I have prepared a document with the text of Fr Doyle’s meditations on the Stations of the Cross. The file can be downloaded from here:
If you like Fr Doyle’s writings, please send this file to friends and contacts, and maybe even to your local priest! If you have a blog yourself, please feel free to post it there as well. Perhaps in this way other people can come to know and love Fr Doyle. May Fr Doyle’s meditations enrich your experience in Holy Week!
Fr Doyle has left us with an interesting account of his experience on this date in 1916. This record recounts for us some of Fr Doyle’s charitable acts as military chaplain on one day in the spring of 1916. They show us how Fr Doyle imitated Christ who came, not to be served, but to serve.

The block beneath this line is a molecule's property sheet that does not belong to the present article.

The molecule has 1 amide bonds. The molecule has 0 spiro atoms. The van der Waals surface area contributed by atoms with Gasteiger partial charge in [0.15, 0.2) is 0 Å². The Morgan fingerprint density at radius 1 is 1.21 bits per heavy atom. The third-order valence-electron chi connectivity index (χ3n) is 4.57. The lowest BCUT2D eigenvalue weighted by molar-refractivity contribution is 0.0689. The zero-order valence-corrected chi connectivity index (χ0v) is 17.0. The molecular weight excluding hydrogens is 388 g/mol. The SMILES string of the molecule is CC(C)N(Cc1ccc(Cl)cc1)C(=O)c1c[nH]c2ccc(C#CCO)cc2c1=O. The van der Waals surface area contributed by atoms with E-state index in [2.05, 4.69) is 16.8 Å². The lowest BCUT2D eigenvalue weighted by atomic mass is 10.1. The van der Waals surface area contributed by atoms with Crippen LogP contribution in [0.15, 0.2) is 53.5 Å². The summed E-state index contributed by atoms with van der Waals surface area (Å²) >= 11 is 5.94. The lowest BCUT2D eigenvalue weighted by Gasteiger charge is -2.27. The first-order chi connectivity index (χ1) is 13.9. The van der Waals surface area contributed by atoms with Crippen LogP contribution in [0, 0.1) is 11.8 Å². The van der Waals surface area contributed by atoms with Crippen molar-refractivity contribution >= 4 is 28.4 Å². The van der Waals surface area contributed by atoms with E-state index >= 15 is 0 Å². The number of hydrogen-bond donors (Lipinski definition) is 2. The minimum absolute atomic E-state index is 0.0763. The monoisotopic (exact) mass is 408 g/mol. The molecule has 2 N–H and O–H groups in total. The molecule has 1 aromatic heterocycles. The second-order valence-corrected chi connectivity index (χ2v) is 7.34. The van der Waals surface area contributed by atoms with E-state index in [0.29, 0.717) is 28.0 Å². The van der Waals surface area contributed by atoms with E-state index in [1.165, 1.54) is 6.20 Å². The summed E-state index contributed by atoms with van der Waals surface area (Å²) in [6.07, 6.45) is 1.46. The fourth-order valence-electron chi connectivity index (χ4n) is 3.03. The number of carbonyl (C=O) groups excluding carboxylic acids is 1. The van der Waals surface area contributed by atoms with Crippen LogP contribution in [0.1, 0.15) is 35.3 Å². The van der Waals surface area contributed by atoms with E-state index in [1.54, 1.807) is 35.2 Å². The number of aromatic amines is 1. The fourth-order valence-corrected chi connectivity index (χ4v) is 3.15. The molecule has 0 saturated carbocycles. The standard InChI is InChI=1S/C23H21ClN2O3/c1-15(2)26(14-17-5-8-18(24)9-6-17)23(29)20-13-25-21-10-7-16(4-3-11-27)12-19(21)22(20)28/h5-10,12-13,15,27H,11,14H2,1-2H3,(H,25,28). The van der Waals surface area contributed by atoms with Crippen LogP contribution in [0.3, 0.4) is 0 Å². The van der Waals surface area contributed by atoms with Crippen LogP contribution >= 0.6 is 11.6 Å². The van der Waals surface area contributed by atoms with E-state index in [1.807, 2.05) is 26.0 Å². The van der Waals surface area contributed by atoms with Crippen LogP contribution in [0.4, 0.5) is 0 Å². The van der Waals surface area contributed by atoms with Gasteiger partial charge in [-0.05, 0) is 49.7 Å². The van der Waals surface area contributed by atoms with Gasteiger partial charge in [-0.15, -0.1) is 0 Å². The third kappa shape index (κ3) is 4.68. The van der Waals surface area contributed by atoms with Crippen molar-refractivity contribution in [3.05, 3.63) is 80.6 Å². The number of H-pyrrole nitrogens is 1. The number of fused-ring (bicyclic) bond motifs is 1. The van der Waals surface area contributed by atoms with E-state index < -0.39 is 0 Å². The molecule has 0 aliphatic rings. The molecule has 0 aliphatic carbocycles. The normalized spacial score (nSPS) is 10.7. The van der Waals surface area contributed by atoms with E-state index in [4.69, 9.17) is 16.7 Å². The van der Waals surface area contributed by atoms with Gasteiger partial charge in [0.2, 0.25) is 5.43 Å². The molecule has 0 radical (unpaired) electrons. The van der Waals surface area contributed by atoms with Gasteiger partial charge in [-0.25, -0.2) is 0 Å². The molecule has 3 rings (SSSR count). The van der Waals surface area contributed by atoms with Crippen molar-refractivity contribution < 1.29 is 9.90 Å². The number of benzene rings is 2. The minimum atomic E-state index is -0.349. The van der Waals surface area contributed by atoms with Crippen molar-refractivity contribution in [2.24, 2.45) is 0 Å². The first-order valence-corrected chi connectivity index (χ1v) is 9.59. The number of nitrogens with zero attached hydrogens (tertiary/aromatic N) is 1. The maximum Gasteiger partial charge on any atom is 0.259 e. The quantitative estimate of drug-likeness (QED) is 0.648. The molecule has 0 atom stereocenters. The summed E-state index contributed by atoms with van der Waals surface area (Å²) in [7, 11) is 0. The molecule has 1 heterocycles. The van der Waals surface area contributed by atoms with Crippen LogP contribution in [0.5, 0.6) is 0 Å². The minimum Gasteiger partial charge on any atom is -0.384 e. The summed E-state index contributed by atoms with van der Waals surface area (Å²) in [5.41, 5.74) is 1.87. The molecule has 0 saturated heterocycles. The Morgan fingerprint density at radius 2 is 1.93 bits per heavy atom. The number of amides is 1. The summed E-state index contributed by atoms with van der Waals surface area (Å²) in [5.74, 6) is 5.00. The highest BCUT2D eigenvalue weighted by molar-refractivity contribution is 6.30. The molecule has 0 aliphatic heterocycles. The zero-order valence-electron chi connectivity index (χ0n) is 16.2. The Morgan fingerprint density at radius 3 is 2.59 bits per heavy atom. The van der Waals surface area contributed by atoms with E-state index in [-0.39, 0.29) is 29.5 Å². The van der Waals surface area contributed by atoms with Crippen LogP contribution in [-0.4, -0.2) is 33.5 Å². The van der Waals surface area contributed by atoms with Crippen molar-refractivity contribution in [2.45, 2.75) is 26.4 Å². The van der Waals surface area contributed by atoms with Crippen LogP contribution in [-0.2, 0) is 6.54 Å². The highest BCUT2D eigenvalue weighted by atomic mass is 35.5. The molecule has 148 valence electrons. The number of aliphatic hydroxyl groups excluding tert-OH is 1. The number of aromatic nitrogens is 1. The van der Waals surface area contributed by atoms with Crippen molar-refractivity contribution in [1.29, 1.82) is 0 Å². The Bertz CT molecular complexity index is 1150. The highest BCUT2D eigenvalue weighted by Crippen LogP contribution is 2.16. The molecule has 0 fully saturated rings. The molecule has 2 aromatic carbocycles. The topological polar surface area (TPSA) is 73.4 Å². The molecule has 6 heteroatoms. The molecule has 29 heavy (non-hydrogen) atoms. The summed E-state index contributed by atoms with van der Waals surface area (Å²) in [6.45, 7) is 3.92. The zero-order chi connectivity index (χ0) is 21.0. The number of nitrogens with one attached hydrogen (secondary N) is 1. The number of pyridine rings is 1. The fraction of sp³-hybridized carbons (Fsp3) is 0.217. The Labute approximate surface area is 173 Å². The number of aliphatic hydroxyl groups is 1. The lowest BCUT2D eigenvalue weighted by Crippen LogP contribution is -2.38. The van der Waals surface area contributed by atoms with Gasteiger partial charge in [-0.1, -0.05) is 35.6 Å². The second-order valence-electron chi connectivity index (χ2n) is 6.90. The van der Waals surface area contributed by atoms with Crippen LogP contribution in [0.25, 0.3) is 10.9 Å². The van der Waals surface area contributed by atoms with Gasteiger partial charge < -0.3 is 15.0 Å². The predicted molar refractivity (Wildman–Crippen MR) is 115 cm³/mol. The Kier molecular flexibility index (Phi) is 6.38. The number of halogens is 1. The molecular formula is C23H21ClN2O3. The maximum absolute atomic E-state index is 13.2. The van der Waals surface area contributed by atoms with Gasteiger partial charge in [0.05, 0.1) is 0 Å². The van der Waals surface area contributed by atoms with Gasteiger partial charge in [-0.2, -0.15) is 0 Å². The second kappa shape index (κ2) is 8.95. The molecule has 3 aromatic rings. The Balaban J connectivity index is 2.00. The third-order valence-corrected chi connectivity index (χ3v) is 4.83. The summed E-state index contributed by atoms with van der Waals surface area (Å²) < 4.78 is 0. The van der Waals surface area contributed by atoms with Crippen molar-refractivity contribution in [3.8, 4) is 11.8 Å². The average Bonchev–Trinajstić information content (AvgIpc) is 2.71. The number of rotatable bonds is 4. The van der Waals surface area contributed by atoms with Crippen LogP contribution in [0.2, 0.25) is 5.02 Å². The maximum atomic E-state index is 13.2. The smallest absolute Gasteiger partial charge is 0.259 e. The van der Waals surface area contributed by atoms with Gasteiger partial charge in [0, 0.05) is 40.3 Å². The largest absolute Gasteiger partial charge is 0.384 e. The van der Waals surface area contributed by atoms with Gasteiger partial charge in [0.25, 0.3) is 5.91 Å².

Taking a short cut across country to our lines I found myself on the first battle field of Loos, the place where the French had made their attack. For some reason or other this part of the ground has not been cleared, and it remains more or less as it was the morning after the fight. I had to pick my steps, for numbers of unexploded shells, bombs and grenades lay all round. The ground was littered with broken rifles, torn uniforms, packs, etc., just as the men had flung them aside, charging the German trenches. Almost the first thing I saw was a human head torn from the trunk, though there was no sign of the body. The soldiers had been buried on the spot they fell; that is, if you can call burial, hastily throwing a few shovelfuls of clay on the corpses: there was little time, I fancy, for digging graves, and in war time there is not much thought or sentiment for the slain. As I walked along, I wondered had they made certain each man was really dead. One poor fellow had been buried, surely, before the breath had left his body, for there was every sign of a last struggle and one arm was thrust out from its shroud of clay. A large mound caught my eye. Four pairs of feet were sticking out, one a German, judging by his boots, and three Frenchmen — friend and foe are sleeping their long last sleep in peace together. They were decently covered compared with the next I saw; a handful of earth covered the wasted body, but the legs and arms and head were exposed to view. He seemed quite a young lad, with fair, almost golden, hair. ‘An unknown soldier ‘ was all the rough wooden cross over him told me about him; but I thought of the sorrowing mother, far away, thinking of her boy who was ‘missing’ and hoping against hope that he might one day come back. Thank God, Heaven one day will reunite them both. I found a shovel near at hand, and after a couple of hours’ stiff work was able to cover the bodies decently, so that on earth at least they might rest in peace.